Driving the Day
1. State Council looks to boost pork production
African Swine Fever has decimated China’s pork population.
- Thatsent pork pricessoaring almost 50% y/y in August (see yesterday’s Tip Sheet).
The government is now scrambling to boost pork supplies.
Yesterday, the State Council released new measures to boost production.
The measures address some pressing problems:
- “The circular… called for timely payment of subsidies for mandatory butchering due to African Swine Fever.”
- “The reserve of frozen pork should be supplied at a proper pace, and the production of poultry, beef, mutton and other alternatives should be accelerated.”
- “A mechanism to link social assistance with rising consumer prices will be established.”
The measures also look to ensure supply in the medium term:
- “95 percent of pork should be supplied by the domestic market.”
- “Provincial-level governments were urged to offer preferential policies in farming land, funding and financing.”
Longer term, officials are determined to avoid this ever happening again:
- “The circular also urged further efforts to accelerate the development of African swine fever vaccines, improve disease monitoring…and enhance grassroots epidemic-prevention teams.”
Get smart: Skyrocketing pork prices are becoming a genuinely concerning social issue. Officials are pulling out all the stops to deal with it.
2.Data dump – credit
The PBoC released monthly credit data for August late on Wednesday.
- Total credit growth came in at 10.7% y/y – the exact same pace as in July.
- RMB-denominated bank loans grew by 12.6% y/y – down from 12.7% in July.
- Monetary (M2) growth edged up to 8.2% y/y – from 8.1% in July.
Quick take 1: Overall credit growth continues to remain heavily range-bound, having bounced between 10.1% y/y and 10.9% y/y over the past eight months. It averaged 10.6% y/y during that time.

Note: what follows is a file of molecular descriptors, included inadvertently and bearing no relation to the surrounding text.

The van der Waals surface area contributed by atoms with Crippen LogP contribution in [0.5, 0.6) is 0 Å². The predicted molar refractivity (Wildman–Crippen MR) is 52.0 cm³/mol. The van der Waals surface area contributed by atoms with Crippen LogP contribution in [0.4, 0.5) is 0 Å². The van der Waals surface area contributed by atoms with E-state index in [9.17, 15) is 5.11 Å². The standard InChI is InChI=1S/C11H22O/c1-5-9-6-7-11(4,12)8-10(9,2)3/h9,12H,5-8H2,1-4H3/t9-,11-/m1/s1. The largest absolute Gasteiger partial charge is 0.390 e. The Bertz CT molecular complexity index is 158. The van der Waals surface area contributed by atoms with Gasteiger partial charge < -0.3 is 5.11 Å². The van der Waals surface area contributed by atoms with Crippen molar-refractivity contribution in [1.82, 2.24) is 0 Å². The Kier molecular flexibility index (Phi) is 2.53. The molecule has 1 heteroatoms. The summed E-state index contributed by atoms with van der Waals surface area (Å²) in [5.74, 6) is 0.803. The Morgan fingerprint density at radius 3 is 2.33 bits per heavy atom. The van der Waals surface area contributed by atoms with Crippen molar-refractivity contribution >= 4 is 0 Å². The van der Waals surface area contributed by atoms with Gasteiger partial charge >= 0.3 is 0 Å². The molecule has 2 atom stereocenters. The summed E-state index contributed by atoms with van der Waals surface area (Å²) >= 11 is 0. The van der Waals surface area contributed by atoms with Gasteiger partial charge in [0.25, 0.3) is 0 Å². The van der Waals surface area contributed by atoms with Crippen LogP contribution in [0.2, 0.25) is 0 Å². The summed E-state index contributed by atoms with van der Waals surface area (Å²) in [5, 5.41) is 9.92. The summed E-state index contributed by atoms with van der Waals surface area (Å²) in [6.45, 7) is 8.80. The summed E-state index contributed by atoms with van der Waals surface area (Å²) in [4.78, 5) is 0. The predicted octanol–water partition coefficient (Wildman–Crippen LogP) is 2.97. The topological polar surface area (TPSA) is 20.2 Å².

Why it matters: We’ve argued all year that authorities were unlikely to push credit growth above 11% y/y in 2019. Absent a concerted acceleration in credit growth, the economy will take a long time to stabilize – we now put the bottom of the growth cycle in late Q1 of 2020.
Quick take 2: Authorities want to keep credit growth steady – and they want bank lending to improve while shadow banking dwindles.
But that hasn’t been happening.Bank lending has decelerated for five consecutive months – even as authorities have actively tried to support such lending. That reflects weak credit demand among businesses.
Get smart: These numbers will ramp up calls for stimulus. But authorities are still committed to a targeted approach.
3. SAFE scraps QFII quota
On Tuesday, China’s foreign exchange regulator announced that it will scrap quotas on a key channel for capital inflows.
The FT has the details:
- “The State Administration of Foreign Exchange said on Tuesday evening that it had decided to scrap the overall ceiling of $300bn on total asset purchases under its qualified foreign institutional investor, or QFII, scheme.”
- “’Henceforth, foreign institutional investors with the relevant qualifications can simply remit funds to carry out investment in securities in compliance with regulations,’ the regulator said in a statement.”
Our take: This is another small step on the steady path to financial opening, which officials have accelerated over the past two years.
We are seeing a lot of lazy takes on this one – arguing this is a bid to stoke capital inflows amid increasing concerns that money is heading for the exits.
Some context: Foreign investors had not been using the full QFII quota, so removing it won’t lead to any ramp up in capital inflows.
Get smart: China does want and need long-term capital inflows, and that’s why policymakers will proceed with pragmatic opening of the financial sector. But yesterday’s move was far from a desperate shot at stoking short-term inflows.
4.BYD churns out first Huawei smartphones
On Monday, Chinese auto and electronics manufacturer BYD announced that it had produced its first batch of Huawei handsets.
Some context: Back in July, Huawei and BYD signed a smartphone production contract, with the latter committing to churn out 80,000 handsets per day by the end of the year.
More context: Flex, Huawei’s previous handset supplier, scaled back handset production due to US government restrictions on American companies doing business with the Chinese telecom giant.
The long view: Independence from foreign (particularly American) technology has been on Huawei’s agenda since at least 2012 (see June 11 Tip Sheet). US sanctions have only added urgency to the push for self-sufficiency.
- It’s been a punishing year for Huawei, but the company is already establishing alternative supply chains.
The big question: Certain components can be easily produced domestically, but other high-end technologies such as chipsets are still dominated by American companies. Will Chinese firms be able to create viable homegrown alternatives?